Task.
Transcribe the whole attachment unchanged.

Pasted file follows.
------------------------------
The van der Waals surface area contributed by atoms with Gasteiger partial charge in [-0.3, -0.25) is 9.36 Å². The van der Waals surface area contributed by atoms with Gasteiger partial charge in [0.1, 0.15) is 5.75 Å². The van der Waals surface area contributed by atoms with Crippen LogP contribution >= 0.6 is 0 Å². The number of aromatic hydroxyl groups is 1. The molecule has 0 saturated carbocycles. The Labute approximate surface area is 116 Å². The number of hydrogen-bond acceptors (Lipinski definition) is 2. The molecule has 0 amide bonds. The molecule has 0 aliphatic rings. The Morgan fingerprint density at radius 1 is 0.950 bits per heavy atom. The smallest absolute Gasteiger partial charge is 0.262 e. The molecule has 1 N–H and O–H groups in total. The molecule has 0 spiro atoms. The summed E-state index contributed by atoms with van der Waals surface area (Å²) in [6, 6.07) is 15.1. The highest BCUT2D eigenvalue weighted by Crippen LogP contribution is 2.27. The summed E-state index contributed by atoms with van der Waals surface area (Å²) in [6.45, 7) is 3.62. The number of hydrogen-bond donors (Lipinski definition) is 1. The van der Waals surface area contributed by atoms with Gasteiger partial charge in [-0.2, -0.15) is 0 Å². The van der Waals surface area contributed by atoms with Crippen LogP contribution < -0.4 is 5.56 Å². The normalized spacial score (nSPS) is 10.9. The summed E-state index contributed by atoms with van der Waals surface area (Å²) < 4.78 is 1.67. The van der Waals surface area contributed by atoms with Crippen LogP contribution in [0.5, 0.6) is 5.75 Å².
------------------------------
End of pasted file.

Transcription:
The van der Waals surface area contributed by atoms with Gasteiger partial charge in [-0.3, -0.25) is 9.36 Å². The van der Waals surface area contributed by atoms with Gasteiger partial charge in [0.1, 0.15) is 5.75 Å². The van der Waals surface area contributed by atoms with Crippen LogP contribution >= 0.6 is 0 Å². The number of aromatic hydroxyl groups is 1. The molecule has 0 saturated carbocycles. The Labute approximate surface area is 116 Å². The number of hydrogen-bond acceptors (Lipinski definition) is 2. The molecule has 0 amide bonds. The molecule has 0 aliphatic rings. The Morgan fingerprint density at radius 1 is 0.950 bits per heavy atom. The smallest absolute Gasteiger partial charge is 0.262 e. The molecule has 1 N–H and O–H groups in total. The molecule has 0 spiro atoms. The summed E-state index contributed by atoms with van der Waals surface area (Å²) in [6, 6.07) is 15.1. The highest BCUT2D eigenvalue weighted by Crippen LogP contribution is 2.27. The summed E-state index contributed by atoms with van der Waals surface area (Å²) in [6.45, 7) is 3.62. The number of hydrogen-bond donors (Lipinski definition) is 1. The van der Waals surface area contributed by atoms with Gasteiger partial charge in [-0.2, -0.15) is 0 Å². The van der Waals surface area contributed by atoms with Crippen LogP contribution < -0.4 is 5.56 Å². The normalized spacial score (nSPS) is 10.9. The summed E-state index contributed by atoms with van der Waals surface area (Å²) < 4.78 is 1.67. The van der Waals surface area contributed by atoms with Crippen LogP contribution in [0.5, 0.6) is 5.75 Å².